Wavelet transformation of the horizontal force (N) from experimental measurements (top), CFD (middle), and analytical methods (bottom) for event A. Dashed lines indicate the peak frequency fp = 0.42 Hz, and multiples 2fp, 3fp.

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Fig. 13

Components of the hydrodynamic load according to MacCamy–Fuchs (top) and FNV second-order (middle) and third-order (bottom) for event A

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Fig. 15

Comparison of maximum positive and negative responses, event A

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Fig. 17

Comparison of the free surface elevation at several locations against model test time series, CFD reproduction of event B versus experiment

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Fig. 18

Fluid visualization of event B. (Top: free surface elevation; bottom: dynamic pressure distribution). Time stamps differ from the experimental time stamps due to the reduced length of the CFD simulations. The time instants shown here are indicated in Fig. 19 by thin vertical dotted lines.

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Fig. 19

Wave elevation (measured calibrated wave, CFD calibration reproduction, linearized measured wave) and corresponding force on the cylinder, event B. Thin vertical dotted lines refer to the time instants shown in Fig. 18.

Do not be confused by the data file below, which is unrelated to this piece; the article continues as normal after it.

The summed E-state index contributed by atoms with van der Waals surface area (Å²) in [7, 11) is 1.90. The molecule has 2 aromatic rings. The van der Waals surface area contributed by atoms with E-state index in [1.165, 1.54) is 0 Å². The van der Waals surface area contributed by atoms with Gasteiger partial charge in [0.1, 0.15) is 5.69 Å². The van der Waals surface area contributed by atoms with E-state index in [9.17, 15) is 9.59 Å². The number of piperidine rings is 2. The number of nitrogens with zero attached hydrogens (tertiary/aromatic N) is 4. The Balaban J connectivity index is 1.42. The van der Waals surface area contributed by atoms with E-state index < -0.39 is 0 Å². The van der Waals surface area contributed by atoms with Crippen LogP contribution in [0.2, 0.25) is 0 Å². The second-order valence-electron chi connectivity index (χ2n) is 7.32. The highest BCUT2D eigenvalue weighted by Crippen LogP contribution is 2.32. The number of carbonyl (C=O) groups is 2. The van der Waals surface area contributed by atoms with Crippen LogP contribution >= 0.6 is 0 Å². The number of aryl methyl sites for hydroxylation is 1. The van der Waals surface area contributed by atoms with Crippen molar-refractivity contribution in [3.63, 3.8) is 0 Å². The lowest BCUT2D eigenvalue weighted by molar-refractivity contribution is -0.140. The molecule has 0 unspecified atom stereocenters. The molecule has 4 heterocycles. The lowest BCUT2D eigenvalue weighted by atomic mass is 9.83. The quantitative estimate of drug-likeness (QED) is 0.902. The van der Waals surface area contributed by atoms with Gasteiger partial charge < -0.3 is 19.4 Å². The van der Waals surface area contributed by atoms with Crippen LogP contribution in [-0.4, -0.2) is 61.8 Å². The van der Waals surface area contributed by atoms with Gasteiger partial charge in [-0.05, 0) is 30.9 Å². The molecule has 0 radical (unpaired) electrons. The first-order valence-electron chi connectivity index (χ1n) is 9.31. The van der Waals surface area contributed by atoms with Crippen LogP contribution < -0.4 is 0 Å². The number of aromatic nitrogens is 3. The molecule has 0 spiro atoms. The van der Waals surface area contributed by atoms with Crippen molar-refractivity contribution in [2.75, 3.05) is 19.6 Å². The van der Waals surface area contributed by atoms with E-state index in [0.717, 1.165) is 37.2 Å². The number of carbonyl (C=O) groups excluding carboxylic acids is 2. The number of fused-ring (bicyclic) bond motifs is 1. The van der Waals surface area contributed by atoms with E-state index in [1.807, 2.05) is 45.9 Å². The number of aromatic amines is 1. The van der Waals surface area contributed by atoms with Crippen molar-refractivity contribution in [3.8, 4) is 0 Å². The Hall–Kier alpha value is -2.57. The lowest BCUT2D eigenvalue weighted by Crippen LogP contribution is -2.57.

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Fig. 20

Wavelet transformation of the horizontal force (N) from experimental measurements (top), CFD (middle), and analytical methods (bottom) for event B. Dashed lines indicate the peak frequency fp = 0.42 Hz, and multiples 2fp, 3fp.

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Fig. 21

Time series of the force (top) and response of the SDOF oscillator with various natural periods (tn) for event B. 2% critical damping is applied in all time series shown here

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Fig. 22

Comparison of maximum positive and negative responses, event B